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NRF: retail forecast is improving
February 24th, 2014
WASHINGTON – Retail sales in the United States will increase by 4.1% in 2014, up from last year’s preliminary rise of 3.7%, the National Retail Federation (NRF) said in an economic forecast. Online sales are predicted to grow by between 9% and 12%.
The NRF report foresees U.S. economic growth of between 2.6% and 3% this year, exceeding its long-term historical average and contributing to a healthier job market, continued gains in home prices and a more optimistic consumer.
"Measured improvements in economic growth combined with positive expectations for consumer spending will put the retail industry in a relatively good place in 2014," NRF president and chief executive officer Matthew Shay said on February 6 in releasing the full-year forecast. "Though headwinds — in the form of the looming debt-ceiling debates, increased health care costs and regulatory concerns — still pose risks for both consumers and retailers, we are cautiously optimistic and hopeful that the economic tides will change in 2014."
Sales of automobiles, gasoline and restaurant meals are not included in the forecast. The NRF is the world’s largest retail trade association, representing discounters, department stores, home-goods purveyors, Main Street merchants, grocers, wholesalers, chain restaurants and Internet retailers in more than 45 countries.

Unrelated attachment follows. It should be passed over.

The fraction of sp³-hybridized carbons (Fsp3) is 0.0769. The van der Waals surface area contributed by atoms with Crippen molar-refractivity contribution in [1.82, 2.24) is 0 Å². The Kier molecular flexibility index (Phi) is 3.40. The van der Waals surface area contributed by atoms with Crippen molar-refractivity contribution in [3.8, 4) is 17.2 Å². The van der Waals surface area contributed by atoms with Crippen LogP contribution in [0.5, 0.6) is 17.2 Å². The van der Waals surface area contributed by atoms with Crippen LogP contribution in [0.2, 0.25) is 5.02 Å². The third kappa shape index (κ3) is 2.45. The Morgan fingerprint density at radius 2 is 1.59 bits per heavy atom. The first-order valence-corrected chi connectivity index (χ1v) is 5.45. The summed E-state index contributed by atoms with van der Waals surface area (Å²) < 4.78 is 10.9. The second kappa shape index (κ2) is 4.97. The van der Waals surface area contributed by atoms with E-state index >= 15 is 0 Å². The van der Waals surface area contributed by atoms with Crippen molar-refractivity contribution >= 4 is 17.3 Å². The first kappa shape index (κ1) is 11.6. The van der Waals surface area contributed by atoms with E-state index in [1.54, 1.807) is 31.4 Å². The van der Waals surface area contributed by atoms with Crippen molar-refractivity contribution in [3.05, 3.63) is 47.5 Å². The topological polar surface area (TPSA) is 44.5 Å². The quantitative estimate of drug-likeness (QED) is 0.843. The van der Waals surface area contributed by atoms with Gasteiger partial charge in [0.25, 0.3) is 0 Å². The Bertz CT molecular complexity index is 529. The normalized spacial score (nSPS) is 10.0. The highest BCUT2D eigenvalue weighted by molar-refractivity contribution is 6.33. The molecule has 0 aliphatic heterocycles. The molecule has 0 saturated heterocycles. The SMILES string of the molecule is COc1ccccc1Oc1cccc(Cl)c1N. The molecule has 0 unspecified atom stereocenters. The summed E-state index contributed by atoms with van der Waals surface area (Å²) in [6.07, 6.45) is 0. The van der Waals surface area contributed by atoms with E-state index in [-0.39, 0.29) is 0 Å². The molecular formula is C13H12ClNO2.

The NRF’s forecast is in line with findings from a recent survey of retail chief financial officers. The industry’s CFOs see sales rising 5.1% this year, according to the BDO USA survey, with sales at stores open at least a year gaining 4.8%. Nearly two-thirds of the CFOs include online sales in their comparable-sales projections.
Forty of the 100 CFOs surveyed said head counts would increase at their companies, notwithstanding planned layoffs associated with shrinking brick-and-mortar presences. The BDO researchers interpreted this as an indication that these retailers are expecting to bolster their e-commerce capabilities, including online customer support personnel and warehouse workers, rather than hiring to support in-store operations.
The financial chiefs are split over whether workers will be paid more in 2014, with 46% seeing average compensation per employee rising and 55% predicting it will hold steady.